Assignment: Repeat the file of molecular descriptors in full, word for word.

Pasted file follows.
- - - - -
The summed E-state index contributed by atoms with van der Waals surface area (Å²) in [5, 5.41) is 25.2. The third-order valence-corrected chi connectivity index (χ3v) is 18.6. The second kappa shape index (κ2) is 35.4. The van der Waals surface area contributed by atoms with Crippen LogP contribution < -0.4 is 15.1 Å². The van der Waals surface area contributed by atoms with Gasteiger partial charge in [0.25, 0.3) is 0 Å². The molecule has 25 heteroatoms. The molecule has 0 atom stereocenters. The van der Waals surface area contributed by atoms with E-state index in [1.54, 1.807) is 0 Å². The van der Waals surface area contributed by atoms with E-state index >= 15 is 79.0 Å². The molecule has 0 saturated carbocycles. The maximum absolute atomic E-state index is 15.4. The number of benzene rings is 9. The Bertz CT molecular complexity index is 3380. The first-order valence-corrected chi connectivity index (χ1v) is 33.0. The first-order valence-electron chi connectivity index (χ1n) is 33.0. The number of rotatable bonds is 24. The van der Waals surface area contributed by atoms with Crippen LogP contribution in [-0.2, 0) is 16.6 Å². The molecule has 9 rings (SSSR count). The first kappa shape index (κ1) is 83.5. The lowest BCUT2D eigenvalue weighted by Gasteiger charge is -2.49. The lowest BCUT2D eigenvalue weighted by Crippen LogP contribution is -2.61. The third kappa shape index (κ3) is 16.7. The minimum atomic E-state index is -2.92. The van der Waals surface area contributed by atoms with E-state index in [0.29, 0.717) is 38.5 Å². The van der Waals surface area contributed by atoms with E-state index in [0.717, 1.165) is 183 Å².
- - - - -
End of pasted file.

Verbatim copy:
The summed E-state index contributed by atoms with van der Waals surface area (Å²) in [5, 5.41) is 25.2. The third-order valence-corrected chi connectivity index (χ3v) is 18.6. The second kappa shape index (κ2) is 35.4. The van der Waals surface area contributed by atoms with Crippen LogP contribution < -0.4 is 15.1 Å². The van der Waals surface area contributed by atoms with Gasteiger partial charge in [0.25, 0.3) is 0 Å². The molecule has 25 heteroatoms. The molecule has 0 atom stereocenters. The van der Waals surface area contributed by atoms with E-state index in [1.54, 1.807) is 0 Å². The van der Waals surface area contributed by atoms with E-state index >= 15 is 79.0 Å². The molecule has 0 saturated carbocycles. The maximum absolute atomic E-state index is 15.4. The number of benzene rings is 9. The Bertz CT molecular complexity index is 3380. The first-order valence-corrected chi connectivity index (χ1v) is 33.0. The first-order valence-electron chi connectivity index (χ1n) is 33.0. The number of rotatable bonds is 24. The van der Waals surface area contributed by atoms with Crippen LogP contribution in [-0.2, 0) is 16.6 Å². The molecule has 9 rings (SSSR count). The first kappa shape index (κ1) is 83.5. The lowest BCUT2D eigenvalue weighted by Gasteiger charge is -2.49. The lowest BCUT2D eigenvalue weighted by Crippen LogP contribution is -2.61. The third kappa shape index (κ3) is 16.7. The minimum atomic E-state index is -2.92. The van der Waals surface area contributed by atoms with E-state index in [0.29, 0.717) is 38.5 Å². The van der Waals surface area contributed by atoms with E-state index in [0.717, 1.165) is 183 Å².